From 1556 until his death in 1598, Philip II of Spain ruled the first global empire in history, yet no one so far has analyzed precisely how he accomplished this feat. The author investigates the strengths and weaknesses of Philip’s strategic vision, the priorities that underlay his policies, the practices and prejudices that influenced his decision-making, and the external factors that affected the achievement of his goals.
Geoffrey Parker begins by defining the characteristics of Spain’s strategic culture: the king’s distinctive system of government, the “information overload” that threatened to engulf it, and the various strategic priorities and assumptions used to overcome the disparity between aims and means. He then explores the surviving documentation (from the Habsburgs, their allies, and their adversaries) on the formation of strategy in three crucial case studies: Philip’s unsuccessful efforts to maintain his authority in the Netherlands, his defective peacetime management of foreign relations with Scotland and England, and his failed Armada campaign against England. Finally Parker examines the small but fatal flaws in the execution of Philip’s Grand Strategy, assesses the response of the king and his ministers to their failures, and questions whether the outcome might have been different with other policy options, another ruler, or a different strategic culture. Pointing to modern parallels between Philip’s problems of governance and those facing Hitler and Churchill, or Kennedy and Johnson, this powerfully argued book provides a fascinating commentary on the nature of empires and the decision-making process as practiced by great powers.
Die Inhaltsangabe kann sich auf eine andere Ausgabe dieses Titels beziehen.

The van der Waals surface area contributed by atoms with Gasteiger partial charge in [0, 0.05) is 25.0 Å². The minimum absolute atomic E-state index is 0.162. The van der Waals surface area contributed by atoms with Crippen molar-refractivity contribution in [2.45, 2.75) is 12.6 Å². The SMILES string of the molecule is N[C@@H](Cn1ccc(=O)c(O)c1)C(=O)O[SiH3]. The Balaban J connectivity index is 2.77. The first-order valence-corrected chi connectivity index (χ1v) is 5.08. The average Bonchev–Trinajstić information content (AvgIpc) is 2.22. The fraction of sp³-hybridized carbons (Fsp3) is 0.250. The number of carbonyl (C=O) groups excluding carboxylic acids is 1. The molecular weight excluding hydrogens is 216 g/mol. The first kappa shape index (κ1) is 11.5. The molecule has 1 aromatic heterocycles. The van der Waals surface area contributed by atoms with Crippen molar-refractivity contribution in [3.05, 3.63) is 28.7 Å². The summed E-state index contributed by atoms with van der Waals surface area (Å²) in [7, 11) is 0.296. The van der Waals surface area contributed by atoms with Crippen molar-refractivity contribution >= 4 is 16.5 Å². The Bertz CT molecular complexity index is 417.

In the second half of the 16th century, Spain's Philip II ruled over the original empire on which the sun never set. In Europe alone, he held power over Portugal, the Netherlands, and about half of Italy (including Sicily, the Duchy of Milan, and the Kingdom of Naples). On the African shores of the Mediterranean, he controlled Tunis and Tangier; further south were Guinea and Angola. There were holdings in India and--well, naturally--the Philippines, and in the Western hemisphere, there were Florida, Cuba, Brazil, Peru, and "New Spain," which occupied the modern American Southwest and all of Mexico and Central America.
Most historians have claimed that, in overseeing this empire, Philip had no "Grand Strategy," but instead occupied himself with perpetual reaction to events. But Geoffrey Parker believes that there was a "strategic culture" that influenced Philip's reign, and he makes extensive use of surviving correspondence from the period to demonstrate how that culture revealed itself in Spain's attempts to hang onto the Netherlands and in its relationship--diplomatic and martial--to England. The Grand Strategy of Philip II is a richly detailed history, which will reward any student of modern statecraft with its insights into geopolitical power.About the Author:
Geoffrey Parker is Andreas Dorpalen Professor of History at The Ohio State University.
„Über diesen Titel“ kann sich auf eine andere Ausgabe dieses Titels beziehen.